“They’re a great defensive line. Probably one of the best in this league, if not the best,” Anderson said. “When you go into a game with that type of pressure on your shoulders, you know you have to keep Mac [Jones] clean in order for him to make plays. You know you have to keep all of the backs clean so they can get upfield.”

Jones, who shouldered the blame for the loss, finished with a career-high 54 passing attempts for 316 yards, three touchdowns, and an interception that was returned for a score. It was the fifth time Jones has eclipsed 300 passing yards, and the fourth time he’s thrown three touchdowns.


Jones targeted nine different pass catchers, with Bourne (11) his most popular option. The wide receivers, tight ends, and running backs all played a role in the pass game, reflective of new offensive coordinator Bill O’Brien’s creative and versatile scheme.

“It starts with me,” Jones said. “Rookies played really well. The offensive line played really well. The skill players played really well. So, I definitely let the team down tonight. Couldn’t score early. We just fell behind because of me, and I put it on myself.”

Mac Jones felt he let the Patriots offense down with early mistakes, though he also helped the team claw back into the game as it progressed.Adam Glanzman/Getty

Belichick acknowledged the early weather conditions initially played a factor in the play-calling, as the team didn’t start incorporating deeper throws until the rain stopped. Up until New England’s first touchdown drive in the second quarter, Jones hadn’t attempted a throw more than 10 yards downfield — another common occurrence last season.

As the group started to find its groove, though, O’Brien wasn’t afraid to have Jones sling it, though he almost threw a second interception on an underthrown ball to Bourne.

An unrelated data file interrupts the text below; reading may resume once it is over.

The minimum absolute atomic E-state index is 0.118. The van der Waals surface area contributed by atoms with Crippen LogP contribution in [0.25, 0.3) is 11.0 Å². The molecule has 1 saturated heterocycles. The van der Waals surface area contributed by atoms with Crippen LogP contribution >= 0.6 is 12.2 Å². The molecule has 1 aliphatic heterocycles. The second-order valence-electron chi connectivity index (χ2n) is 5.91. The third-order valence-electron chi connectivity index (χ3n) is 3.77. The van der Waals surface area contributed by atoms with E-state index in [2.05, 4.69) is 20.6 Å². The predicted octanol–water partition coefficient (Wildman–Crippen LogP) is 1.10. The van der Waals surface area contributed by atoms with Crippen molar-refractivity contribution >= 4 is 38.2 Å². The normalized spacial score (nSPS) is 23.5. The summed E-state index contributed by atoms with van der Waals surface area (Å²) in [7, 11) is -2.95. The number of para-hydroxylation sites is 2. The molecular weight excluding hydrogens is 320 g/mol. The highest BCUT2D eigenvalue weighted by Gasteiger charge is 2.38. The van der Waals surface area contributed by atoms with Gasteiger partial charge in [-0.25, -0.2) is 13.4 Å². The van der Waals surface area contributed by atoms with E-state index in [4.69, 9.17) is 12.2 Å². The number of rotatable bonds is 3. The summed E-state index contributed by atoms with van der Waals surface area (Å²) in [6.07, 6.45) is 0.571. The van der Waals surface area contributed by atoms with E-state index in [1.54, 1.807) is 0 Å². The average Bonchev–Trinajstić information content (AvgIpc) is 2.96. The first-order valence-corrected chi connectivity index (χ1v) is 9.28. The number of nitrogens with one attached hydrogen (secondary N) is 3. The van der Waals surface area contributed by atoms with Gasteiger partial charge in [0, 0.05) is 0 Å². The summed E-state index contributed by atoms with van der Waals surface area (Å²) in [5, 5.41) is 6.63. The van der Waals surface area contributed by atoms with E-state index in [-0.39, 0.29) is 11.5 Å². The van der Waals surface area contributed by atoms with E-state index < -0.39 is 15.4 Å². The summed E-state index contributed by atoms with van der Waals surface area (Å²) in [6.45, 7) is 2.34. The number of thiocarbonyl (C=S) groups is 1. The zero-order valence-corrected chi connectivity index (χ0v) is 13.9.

Seven of the nine pass catchers had receiving plays of at least 10 yards.

“I think the cliché thing that everybody is going to say is we’re not here for moral victories, but, at the end of the day, when we were on, it felt good,” said tight end Mike Gesicki. “Guys were clicking. Offense looked good. Defense played lights out. They were unbelievable, so we have to help them out.”


An underwhelming offense and high-performing defense describes the essence of last season. It won’t take long for the Patriots to show this season has the potential to go differently. In Week 2, they’ll host the high-flying Miami Dolphins, who scored 36 points behind 466 passing yards from Tua Tagovailoa and 215 receiving yards from Tyreek Hill.

If the Patriots want to show Sunday’s game is proof of substantial building blocks rather than moral victories, they’ll have the perfect opportunity to do so come Sunday Night Football.

“We definitely feel like we can play with any team,” Bourne said. “Just keep improving every day. Not feeling like we’ve arrived. Just feeling like we are playing our game, playing within the scheme, and making the plays when they come. I think that will make us better.”

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Nicole Yang can be reached at nicole.yang@globe.com.Follow her @nicolecyang.